And by so doing we can be more experientially in harmony with the flow of life and use it to our advantage to improve our lives instead fighting against that flow of life and thereby inducing mental afflictions and suffering.

Session 2: Change – Mind  (Minding Closely  p.175 – 186)

In this second session we will focus on the mind.  Coming to experientially see that the mind is constantly changing.  And thus coming to see that we, the experiencer of the world, are a constant flow of change.

And by so doing we can be more experientially in harmony with the flow of life and use it to our advantage to improve our lives instead fighting against that flow of life and thereby inducing mental afflictions and suffering.

Session 3: Dissatisfaction  (Minding Closely  p.65 – 66 & p.141 – 144)

We tend to believe that the source of our happiness is out there in the external world and as a result one of the main methods we use to try to find happiness is that we try to manipulate the things around us. We try to attract people, places and things that seem to be the source of our happiness.

However no matter how hard we try to get those things we still seem to encounter suffering and we’re still chasing after that elusive happiness. And even if we get the things we want they never really fully satisfy us and hence remain stuck in this state of dissatisfaction.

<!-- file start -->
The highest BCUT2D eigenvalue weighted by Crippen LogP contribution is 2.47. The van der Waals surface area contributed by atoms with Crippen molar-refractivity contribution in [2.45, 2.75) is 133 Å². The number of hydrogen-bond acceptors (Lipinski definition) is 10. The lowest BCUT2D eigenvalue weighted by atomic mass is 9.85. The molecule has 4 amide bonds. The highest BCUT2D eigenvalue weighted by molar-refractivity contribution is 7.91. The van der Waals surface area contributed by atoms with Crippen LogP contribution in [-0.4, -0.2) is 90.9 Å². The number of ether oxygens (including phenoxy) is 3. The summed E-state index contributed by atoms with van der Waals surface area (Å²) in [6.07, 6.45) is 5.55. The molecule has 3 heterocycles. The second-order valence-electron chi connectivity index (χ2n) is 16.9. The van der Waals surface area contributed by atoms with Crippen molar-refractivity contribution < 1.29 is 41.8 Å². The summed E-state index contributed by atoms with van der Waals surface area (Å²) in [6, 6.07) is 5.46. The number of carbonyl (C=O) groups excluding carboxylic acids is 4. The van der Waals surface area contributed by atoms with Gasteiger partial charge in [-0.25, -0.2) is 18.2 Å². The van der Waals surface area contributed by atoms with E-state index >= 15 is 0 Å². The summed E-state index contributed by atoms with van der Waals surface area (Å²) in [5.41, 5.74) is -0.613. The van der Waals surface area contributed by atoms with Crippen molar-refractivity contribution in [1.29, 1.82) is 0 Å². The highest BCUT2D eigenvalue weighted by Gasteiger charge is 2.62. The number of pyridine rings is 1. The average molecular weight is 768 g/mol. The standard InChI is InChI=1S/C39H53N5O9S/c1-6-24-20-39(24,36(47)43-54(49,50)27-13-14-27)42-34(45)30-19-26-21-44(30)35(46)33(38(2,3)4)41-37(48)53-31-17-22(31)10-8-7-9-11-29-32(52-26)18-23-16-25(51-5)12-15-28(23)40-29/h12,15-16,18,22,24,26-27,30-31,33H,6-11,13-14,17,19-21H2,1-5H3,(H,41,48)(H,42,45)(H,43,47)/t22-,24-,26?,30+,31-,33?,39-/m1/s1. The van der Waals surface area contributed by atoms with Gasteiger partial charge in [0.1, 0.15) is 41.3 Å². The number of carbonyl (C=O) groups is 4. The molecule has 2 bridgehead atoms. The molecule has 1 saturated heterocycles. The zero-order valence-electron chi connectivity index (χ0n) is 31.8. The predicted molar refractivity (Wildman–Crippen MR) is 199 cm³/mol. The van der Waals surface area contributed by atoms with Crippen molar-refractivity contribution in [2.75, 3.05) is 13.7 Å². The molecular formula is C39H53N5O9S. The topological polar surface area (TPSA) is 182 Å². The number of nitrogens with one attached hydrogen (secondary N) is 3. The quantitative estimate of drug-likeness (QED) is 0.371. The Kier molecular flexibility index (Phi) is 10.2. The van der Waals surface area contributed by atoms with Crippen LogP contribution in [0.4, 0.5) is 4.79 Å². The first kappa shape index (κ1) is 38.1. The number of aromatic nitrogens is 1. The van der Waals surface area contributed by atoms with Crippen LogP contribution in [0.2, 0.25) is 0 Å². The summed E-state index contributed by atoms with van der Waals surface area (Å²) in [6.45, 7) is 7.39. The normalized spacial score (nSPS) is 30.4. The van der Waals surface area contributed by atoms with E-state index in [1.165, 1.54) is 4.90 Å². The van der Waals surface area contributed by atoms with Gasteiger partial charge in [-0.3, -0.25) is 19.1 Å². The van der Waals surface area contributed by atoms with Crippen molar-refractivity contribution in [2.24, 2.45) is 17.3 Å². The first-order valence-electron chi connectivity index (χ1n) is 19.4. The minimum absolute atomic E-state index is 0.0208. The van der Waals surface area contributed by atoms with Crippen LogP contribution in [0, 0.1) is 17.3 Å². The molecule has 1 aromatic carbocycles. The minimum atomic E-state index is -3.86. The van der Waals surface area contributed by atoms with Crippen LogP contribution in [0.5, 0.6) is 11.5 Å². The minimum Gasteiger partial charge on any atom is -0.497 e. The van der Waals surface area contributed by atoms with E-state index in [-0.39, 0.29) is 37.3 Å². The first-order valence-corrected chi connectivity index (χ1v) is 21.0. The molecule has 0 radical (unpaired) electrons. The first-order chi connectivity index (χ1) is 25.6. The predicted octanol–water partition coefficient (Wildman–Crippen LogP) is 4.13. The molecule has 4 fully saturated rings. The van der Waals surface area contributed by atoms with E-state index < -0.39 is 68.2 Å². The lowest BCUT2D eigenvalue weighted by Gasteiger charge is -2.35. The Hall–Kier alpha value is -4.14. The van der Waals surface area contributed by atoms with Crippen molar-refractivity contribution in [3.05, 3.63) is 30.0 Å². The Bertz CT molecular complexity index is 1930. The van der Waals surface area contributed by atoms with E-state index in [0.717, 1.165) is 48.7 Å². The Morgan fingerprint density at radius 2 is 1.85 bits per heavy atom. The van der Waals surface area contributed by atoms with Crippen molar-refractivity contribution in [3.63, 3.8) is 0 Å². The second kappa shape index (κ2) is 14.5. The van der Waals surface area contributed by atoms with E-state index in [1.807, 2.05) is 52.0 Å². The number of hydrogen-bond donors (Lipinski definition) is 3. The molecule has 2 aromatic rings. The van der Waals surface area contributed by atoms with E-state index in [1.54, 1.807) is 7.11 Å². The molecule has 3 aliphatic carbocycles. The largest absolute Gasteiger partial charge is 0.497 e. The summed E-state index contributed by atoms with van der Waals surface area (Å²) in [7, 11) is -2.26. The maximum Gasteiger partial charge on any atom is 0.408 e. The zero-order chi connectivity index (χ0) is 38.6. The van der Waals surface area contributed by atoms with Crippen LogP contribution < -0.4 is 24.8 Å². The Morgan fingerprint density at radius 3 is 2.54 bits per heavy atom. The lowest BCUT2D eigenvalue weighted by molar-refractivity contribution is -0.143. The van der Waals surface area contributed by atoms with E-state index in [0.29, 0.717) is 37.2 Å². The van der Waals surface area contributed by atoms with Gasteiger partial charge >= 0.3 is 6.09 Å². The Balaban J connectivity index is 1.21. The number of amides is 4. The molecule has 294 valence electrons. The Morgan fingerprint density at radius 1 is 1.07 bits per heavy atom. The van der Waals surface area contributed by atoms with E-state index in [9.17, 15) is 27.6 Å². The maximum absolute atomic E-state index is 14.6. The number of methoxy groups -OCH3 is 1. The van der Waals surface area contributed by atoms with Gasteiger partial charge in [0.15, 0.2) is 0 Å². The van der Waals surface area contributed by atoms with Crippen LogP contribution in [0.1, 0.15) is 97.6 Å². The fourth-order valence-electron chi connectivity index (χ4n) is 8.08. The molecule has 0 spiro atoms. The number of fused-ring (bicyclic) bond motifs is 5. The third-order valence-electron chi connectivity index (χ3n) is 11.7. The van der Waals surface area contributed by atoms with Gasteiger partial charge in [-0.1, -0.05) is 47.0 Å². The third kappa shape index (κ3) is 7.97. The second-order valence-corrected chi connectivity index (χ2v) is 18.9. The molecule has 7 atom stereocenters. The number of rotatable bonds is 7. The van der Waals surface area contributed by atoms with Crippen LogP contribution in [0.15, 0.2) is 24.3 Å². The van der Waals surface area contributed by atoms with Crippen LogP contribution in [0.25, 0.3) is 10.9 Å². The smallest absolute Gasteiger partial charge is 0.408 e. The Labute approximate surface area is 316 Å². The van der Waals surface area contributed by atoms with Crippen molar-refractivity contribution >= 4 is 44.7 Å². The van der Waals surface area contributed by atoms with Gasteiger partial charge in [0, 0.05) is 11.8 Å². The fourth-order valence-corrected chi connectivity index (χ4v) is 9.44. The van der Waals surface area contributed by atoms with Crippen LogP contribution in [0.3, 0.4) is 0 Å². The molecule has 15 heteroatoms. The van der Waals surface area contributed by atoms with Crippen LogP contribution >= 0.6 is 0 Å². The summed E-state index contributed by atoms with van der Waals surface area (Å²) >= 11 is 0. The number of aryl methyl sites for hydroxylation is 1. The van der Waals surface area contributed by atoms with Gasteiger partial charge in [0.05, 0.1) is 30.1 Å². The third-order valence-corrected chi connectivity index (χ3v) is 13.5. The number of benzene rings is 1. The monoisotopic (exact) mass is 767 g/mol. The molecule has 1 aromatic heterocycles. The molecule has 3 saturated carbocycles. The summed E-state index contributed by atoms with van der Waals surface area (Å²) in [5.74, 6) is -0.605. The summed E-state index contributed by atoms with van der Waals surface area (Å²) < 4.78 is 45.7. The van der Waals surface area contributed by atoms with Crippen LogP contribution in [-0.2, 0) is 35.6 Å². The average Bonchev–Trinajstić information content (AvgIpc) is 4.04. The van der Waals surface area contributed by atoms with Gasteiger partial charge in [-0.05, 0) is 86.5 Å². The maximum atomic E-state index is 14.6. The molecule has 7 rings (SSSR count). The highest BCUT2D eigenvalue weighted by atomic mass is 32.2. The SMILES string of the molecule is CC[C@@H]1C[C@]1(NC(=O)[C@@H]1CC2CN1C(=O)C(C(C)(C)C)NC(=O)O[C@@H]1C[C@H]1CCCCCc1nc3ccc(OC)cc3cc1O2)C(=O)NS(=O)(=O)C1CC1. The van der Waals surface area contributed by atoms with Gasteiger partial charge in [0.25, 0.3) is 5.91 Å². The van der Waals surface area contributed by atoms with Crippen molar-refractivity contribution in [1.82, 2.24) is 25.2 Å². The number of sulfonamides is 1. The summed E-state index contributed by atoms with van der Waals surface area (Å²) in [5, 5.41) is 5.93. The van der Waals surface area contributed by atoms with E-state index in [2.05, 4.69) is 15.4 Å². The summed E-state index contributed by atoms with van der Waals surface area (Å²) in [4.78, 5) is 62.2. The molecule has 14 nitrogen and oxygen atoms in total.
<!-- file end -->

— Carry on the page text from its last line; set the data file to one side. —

In this session we will introduce a simple practice that can help us to realize that there is no genuine happiness to be found out there in the world. And as a result come to realize that the real underlying source of happiness is to be found within our own mind.

Session 4: No Self  (Minding Closely  p.67 & p.128 – 130)

Does a self exist or not?

The short answer is that it depends on how we define the word ‘self’.

In this session we will be looking at a number of different ways we conceive the self. And in the process focus in particular on our sense of being an ‘autonomous self’.

We will then engage in the vipashyana practice of looking for this autonomous self that seems to be here. Also discussing some of the most common ways in which we tend to go astray in this practice.

Session 5: Emptiness  (Minding Closely  p.275 – 287 & How to See Yourself as You Really Are)

Is there an independent objective world out there? Is there an independent subjective me here?